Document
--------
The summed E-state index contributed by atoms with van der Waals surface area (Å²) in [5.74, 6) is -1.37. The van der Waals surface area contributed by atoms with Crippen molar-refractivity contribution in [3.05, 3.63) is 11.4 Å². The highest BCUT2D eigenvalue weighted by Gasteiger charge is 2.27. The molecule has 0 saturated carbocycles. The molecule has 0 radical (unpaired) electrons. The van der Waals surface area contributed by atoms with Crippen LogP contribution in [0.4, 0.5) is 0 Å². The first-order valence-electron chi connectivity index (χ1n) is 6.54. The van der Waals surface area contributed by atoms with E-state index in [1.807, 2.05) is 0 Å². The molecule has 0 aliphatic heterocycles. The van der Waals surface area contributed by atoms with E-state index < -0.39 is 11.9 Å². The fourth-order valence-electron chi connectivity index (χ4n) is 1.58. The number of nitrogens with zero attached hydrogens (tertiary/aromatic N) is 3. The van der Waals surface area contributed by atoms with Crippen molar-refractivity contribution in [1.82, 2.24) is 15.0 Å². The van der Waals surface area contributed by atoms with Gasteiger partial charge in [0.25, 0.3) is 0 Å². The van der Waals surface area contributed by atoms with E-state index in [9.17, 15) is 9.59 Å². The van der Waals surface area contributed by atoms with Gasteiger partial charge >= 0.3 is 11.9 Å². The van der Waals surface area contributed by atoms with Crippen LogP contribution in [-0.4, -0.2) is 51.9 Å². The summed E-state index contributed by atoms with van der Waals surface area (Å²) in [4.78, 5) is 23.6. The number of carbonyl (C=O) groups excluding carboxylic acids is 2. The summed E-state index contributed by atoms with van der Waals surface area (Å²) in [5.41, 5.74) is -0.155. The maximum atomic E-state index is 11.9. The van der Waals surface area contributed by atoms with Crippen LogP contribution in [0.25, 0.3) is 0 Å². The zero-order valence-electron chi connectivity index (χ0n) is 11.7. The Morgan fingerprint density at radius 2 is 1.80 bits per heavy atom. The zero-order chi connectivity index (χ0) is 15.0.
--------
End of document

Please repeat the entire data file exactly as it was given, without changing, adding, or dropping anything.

The summed E-state index contributed by atoms with van der Waals surface area (Å²) in [5.74, 6) is -1.37. The van der Waals surface area contributed by atoms with Crippen molar-refractivity contribution in [3.05, 3.63) is 11.4 Å². The highest BCUT2D eigenvalue weighted by Gasteiger charge is 2.27. The molecule has 0 saturated carbocycles. The molecule has 0 radical (unpaired) electrons. The van der Waals surface area contributed by atoms with Crippen LogP contribution in [0.4, 0.5) is 0 Å². The first-order valence-electron chi connectivity index (χ1n) is 6.54. The van der Waals surface area contributed by atoms with E-state index in [1.807, 2.05) is 0 Å². The molecule has 0 aliphatic heterocycles. The van der Waals surface area contributed by atoms with E-state index < -0.39 is 11.9 Å². The fourth-order valence-electron chi connectivity index (χ4n) is 1.58. The number of nitrogens with zero attached hydrogens (tertiary/aromatic N) is 3. The van der Waals surface area contributed by atoms with Crippen molar-refractivity contribution in [1.82, 2.24) is 15.0 Å². The van der Waals surface area contributed by atoms with Gasteiger partial charge in [0.25, 0.3) is 0 Å². The van der Waals surface area contributed by atoms with E-state index in [9.17, 15) is 9.59 Å². The van der Waals surface area contributed by atoms with Gasteiger partial charge >= 0.3 is 11.9 Å². The van der Waals surface area contributed by atoms with Crippen LogP contribution in [-0.4, -0.2) is 51.9 Å². The summed E-state index contributed by atoms with van der Waals surface area (Å²) in [4.78, 5) is 23.6. The number of carbonyl (C=O) groups excluding carboxylic acids is 2. The summed E-state index contributed by atoms with van der Waals surface area (Å²) in [5.41, 5.74) is -0.155. The maximum atomic E-state index is 11.9. The van der Waals surface area contributed by atoms with Crippen LogP contribution in [0.25, 0.3) is 0 Å². The zero-order valence-electron chi connectivity index (χ0n) is 11.7. The Morgan fingerprint density at radius 2 is 1.80 bits per heavy atom. The zero-order chi connectivity index (χ0) is 15.0.